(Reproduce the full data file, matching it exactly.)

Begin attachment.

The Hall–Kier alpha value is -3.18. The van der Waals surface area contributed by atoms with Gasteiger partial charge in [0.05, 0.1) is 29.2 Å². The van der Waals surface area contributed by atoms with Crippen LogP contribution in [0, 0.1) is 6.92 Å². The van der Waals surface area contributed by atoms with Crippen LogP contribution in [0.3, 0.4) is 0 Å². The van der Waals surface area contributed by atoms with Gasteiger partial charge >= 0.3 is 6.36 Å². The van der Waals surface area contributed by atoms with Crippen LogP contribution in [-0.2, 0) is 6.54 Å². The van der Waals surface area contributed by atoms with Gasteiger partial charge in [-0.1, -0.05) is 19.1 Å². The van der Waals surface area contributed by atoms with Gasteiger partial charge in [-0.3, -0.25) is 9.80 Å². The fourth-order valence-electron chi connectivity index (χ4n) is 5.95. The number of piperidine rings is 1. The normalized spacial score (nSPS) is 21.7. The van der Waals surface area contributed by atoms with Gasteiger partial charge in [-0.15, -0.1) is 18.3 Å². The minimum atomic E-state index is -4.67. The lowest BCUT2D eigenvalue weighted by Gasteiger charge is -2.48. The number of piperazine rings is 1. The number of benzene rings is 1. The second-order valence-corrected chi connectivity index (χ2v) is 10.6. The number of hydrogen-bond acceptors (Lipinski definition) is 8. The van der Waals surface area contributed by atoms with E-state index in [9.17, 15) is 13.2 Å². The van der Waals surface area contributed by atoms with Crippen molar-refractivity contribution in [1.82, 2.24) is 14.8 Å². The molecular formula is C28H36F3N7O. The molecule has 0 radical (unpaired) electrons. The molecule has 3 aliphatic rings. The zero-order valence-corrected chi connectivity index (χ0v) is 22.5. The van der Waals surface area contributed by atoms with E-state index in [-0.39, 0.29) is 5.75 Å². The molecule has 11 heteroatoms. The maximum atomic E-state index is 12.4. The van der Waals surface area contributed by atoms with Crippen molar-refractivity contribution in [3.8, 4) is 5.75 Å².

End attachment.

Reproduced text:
The Hall–Kier alpha value is -3.18. The van der Waals surface area contributed by atoms with Gasteiger partial charge in [0.05, 0.1) is 29.2 Å². The van der Waals surface area contributed by atoms with Crippen LogP contribution in [0, 0.1) is 6.92 Å². The van der Waals surface area contributed by atoms with Crippen LogP contribution in [0.3, 0.4) is 0 Å². The van der Waals surface area contributed by atoms with Gasteiger partial charge >= 0.3 is 6.36 Å². The van der Waals surface area contributed by atoms with Crippen LogP contribution in [-0.2, 0) is 6.54 Å². The van der Waals surface area contributed by atoms with Gasteiger partial charge in [-0.1, -0.05) is 19.1 Å². The van der Waals surface area contributed by atoms with Gasteiger partial charge in [-0.3, -0.25) is 9.80 Å². The fourth-order valence-electron chi connectivity index (χ4n) is 5.95. The number of piperidine rings is 1. The normalized spacial score (nSPS) is 21.7. The van der Waals surface area contributed by atoms with Gasteiger partial charge in [-0.15, -0.1) is 18.3 Å². The minimum atomic E-state index is -4.67. The lowest BCUT2D eigenvalue weighted by Gasteiger charge is -2.48. The number of piperazine rings is 1. The number of benzene rings is 1. The second-order valence-corrected chi connectivity index (χ2v) is 10.6. The number of hydrogen-bond acceptors (Lipinski definition) is 8. The van der Waals surface area contributed by atoms with E-state index in [9.17, 15) is 13.2 Å². The van der Waals surface area contributed by atoms with Crippen molar-refractivity contribution in [1.82, 2.24) is 14.8 Å². The molecular formula is C28H36F3N7O. The molecule has 0 radical (unpaired) electrons. The molecule has 3 aliphatic rings. The zero-order valence-corrected chi connectivity index (χ0v) is 22.5. The van der Waals surface area contributed by atoms with E-state index in [-0.39, 0.29) is 5.75 Å². The molecule has 11 heteroatoms. The maximum atomic E-state index is 12.4. The van der Waals surface area contributed by atoms with Crippen molar-refractivity contribution in [3.8, 4) is 5.75 Å².